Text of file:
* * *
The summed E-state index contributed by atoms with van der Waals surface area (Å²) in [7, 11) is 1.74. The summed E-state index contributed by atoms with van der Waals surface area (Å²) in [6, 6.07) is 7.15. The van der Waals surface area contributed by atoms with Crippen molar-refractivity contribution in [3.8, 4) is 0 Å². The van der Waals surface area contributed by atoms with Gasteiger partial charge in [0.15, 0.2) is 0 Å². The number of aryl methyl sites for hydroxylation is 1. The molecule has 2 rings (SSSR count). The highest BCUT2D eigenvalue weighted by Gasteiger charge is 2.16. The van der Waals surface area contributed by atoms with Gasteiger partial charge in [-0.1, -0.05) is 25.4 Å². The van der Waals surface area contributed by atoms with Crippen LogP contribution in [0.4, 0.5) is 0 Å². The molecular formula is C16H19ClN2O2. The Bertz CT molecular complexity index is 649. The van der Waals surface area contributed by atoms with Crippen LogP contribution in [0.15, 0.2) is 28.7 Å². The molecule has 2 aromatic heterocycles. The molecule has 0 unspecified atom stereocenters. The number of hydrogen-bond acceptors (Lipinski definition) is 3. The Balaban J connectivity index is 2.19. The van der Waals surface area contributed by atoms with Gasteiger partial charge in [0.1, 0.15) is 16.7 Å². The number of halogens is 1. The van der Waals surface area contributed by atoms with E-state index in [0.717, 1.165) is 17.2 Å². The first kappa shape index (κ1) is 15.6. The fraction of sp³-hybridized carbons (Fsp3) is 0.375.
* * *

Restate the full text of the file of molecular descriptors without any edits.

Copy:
The summed E-state index contributed by atoms with van der Waals surface area (Å²) in [7, 11) is 1.74. The summed E-state index contributed by atoms with van der Waals surface area (Å²) in [6, 6.07) is 7.15. The van der Waals surface area contributed by atoms with Crippen molar-refractivity contribution in [3.8, 4) is 0 Å². The van der Waals surface area contributed by atoms with Gasteiger partial charge in [0.15, 0.2) is 0 Å². The number of aryl methyl sites for hydroxylation is 1. The molecule has 2 rings (SSSR count). The highest BCUT2D eigenvalue weighted by Gasteiger charge is 2.16. The van der Waals surface area contributed by atoms with Gasteiger partial charge in [-0.1, -0.05) is 25.4 Å². The van der Waals surface area contributed by atoms with Crippen LogP contribution in [0.4, 0.5) is 0 Å². The molecular formula is C16H19ClN2O2. The Bertz CT molecular complexity index is 649. The van der Waals surface area contributed by atoms with Crippen LogP contribution in [0.15, 0.2) is 28.7 Å². The molecule has 2 aromatic heterocycles. The molecule has 0 unspecified atom stereocenters. The number of hydrogen-bond acceptors (Lipinski definition) is 3. The Balaban J connectivity index is 2.19. The van der Waals surface area contributed by atoms with Gasteiger partial charge in [0.1, 0.15) is 16.7 Å². The number of halogens is 1. The van der Waals surface area contributed by atoms with E-state index in [0.717, 1.165) is 17.2 Å². The first kappa shape index (κ1) is 15.6. The fraction of sp³-hybridized carbons (Fsp3) is 0.375.